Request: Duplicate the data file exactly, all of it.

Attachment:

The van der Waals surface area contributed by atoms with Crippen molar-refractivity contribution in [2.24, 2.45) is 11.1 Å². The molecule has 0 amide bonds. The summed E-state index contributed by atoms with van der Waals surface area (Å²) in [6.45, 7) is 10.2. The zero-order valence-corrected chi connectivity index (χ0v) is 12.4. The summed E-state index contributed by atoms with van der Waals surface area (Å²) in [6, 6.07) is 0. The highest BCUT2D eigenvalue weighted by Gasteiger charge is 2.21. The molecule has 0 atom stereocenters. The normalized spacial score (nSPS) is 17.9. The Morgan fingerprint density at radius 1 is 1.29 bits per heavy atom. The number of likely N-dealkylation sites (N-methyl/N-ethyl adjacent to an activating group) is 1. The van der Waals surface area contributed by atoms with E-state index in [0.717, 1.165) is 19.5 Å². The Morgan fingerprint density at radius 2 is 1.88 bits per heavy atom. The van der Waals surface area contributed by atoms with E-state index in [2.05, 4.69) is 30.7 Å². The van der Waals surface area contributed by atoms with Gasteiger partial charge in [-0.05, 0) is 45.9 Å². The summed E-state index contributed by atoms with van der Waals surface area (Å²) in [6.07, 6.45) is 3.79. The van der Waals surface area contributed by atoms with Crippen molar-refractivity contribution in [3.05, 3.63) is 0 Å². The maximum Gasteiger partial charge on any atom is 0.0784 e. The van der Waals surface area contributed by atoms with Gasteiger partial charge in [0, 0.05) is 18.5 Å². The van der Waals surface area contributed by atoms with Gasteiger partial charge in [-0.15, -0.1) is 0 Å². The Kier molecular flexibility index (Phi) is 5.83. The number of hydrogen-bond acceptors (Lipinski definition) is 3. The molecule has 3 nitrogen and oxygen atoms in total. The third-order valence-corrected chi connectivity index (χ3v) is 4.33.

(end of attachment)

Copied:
The van der Waals surface area contributed by atoms with Crippen molar-refractivity contribution in [2.24, 2.45) is 11.1 Å². The molecule has 0 amide bonds. The summed E-state index contributed by atoms with van der Waals surface area (Å²) in [6.45, 7) is 10.2. The zero-order valence-corrected chi connectivity index (χ0v) is 12.4. The summed E-state index contributed by atoms with van der Waals surface area (Å²) in [6, 6.07) is 0. The highest BCUT2D eigenvalue weighted by Gasteiger charge is 2.21. The molecule has 0 atom stereocenters. The normalized spacial score (nSPS) is 17.9. The Morgan fingerprint density at radius 1 is 1.29 bits per heavy atom. The number of likely N-dealkylation sites (N-methyl/N-ethyl adjacent to an activating group) is 1. The van der Waals surface area contributed by atoms with E-state index in [0.717, 1.165) is 19.5 Å². The Morgan fingerprint density at radius 2 is 1.88 bits per heavy atom. The van der Waals surface area contributed by atoms with E-state index in [2.05, 4.69) is 30.7 Å². The van der Waals surface area contributed by atoms with Gasteiger partial charge in [-0.05, 0) is 45.9 Å². The summed E-state index contributed by atoms with van der Waals surface area (Å²) in [6.07, 6.45) is 3.79. The van der Waals surface area contributed by atoms with Crippen molar-refractivity contribution in [3.05, 3.63) is 0 Å². The maximum Gasteiger partial charge on any atom is 0.0784 e. The van der Waals surface area contributed by atoms with Gasteiger partial charge in [0, 0.05) is 18.5 Å². The van der Waals surface area contributed by atoms with Gasteiger partial charge in [-0.15, -0.1) is 0 Å². The Kier molecular flexibility index (Phi) is 5.83. The number of hydrogen-bond acceptors (Lipinski definition) is 3. The molecule has 3 nitrogen and oxygen atoms in total. The third-order valence-corrected chi connectivity index (χ3v) is 4.33.